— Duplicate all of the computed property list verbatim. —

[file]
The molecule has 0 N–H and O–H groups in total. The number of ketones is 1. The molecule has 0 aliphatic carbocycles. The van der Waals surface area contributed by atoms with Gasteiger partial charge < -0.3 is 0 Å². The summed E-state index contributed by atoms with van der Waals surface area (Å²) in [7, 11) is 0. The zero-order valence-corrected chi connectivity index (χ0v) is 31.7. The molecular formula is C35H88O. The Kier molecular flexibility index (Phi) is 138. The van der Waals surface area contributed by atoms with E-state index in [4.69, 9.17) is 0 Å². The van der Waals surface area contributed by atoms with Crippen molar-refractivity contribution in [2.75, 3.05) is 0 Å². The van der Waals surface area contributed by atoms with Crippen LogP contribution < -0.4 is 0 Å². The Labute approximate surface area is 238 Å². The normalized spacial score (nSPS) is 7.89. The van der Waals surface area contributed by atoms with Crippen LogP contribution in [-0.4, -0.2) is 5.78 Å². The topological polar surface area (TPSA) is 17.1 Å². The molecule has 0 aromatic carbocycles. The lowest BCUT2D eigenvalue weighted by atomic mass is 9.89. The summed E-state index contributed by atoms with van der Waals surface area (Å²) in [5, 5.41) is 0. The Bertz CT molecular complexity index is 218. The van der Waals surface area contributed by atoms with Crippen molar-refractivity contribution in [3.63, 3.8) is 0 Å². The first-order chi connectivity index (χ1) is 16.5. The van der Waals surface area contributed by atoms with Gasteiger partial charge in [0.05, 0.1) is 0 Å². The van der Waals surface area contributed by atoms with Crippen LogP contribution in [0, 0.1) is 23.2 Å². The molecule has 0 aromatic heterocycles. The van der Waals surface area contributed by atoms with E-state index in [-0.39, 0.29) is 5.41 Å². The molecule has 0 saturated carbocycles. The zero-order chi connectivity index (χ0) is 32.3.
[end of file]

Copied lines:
The molecule has 0 N–H and O–H groups in total. The number of ketones is 1. The molecule has 0 aliphatic carbocycles. The van der Waals surface area contributed by atoms with Gasteiger partial charge < -0.3 is 0 Å². The summed E-state index contributed by atoms with van der Waals surface area (Å²) in [7, 11) is 0. The zero-order valence-corrected chi connectivity index (χ0v) is 31.7. The molecular formula is C35H88O. The Kier molecular flexibility index (Phi) is 138. The van der Waals surface area contributed by atoms with E-state index in [4.69, 9.17) is 0 Å². The van der Waals surface area contributed by atoms with Crippen molar-refractivity contribution in [2.75, 3.05) is 0 Å². The van der Waals surface area contributed by atoms with Crippen LogP contribution < -0.4 is 0 Å². The Labute approximate surface area is 238 Å². The normalized spacial score (nSPS) is 7.89. The van der Waals surface area contributed by atoms with Crippen LogP contribution in [-0.4, -0.2) is 5.78 Å². The topological polar surface area (TPSA) is 17.1 Å². The molecule has 0 aromatic carbocycles. The lowest BCUT2D eigenvalue weighted by atomic mass is 9.89. The summed E-state index contributed by atoms with van der Waals surface area (Å²) in [5, 5.41) is 0. The Bertz CT molecular complexity index is 218. The van der Waals surface area contributed by atoms with Crippen molar-refractivity contribution in [3.63, 3.8) is 0 Å². The first-order chi connectivity index (χ1) is 16.5. The van der Waals surface area contributed by atoms with Gasteiger partial charge in [0.05, 0.1) is 0 Å². The van der Waals surface area contributed by atoms with Crippen LogP contribution in [0, 0.1) is 23.2 Å². The molecule has 0 aromatic heterocycles. The van der Waals surface area contributed by atoms with E-state index in [-0.39, 0.29) is 5.41 Å². The molecule has 0 saturated carbocycles. The zero-order chi connectivity index (χ0) is 32.3.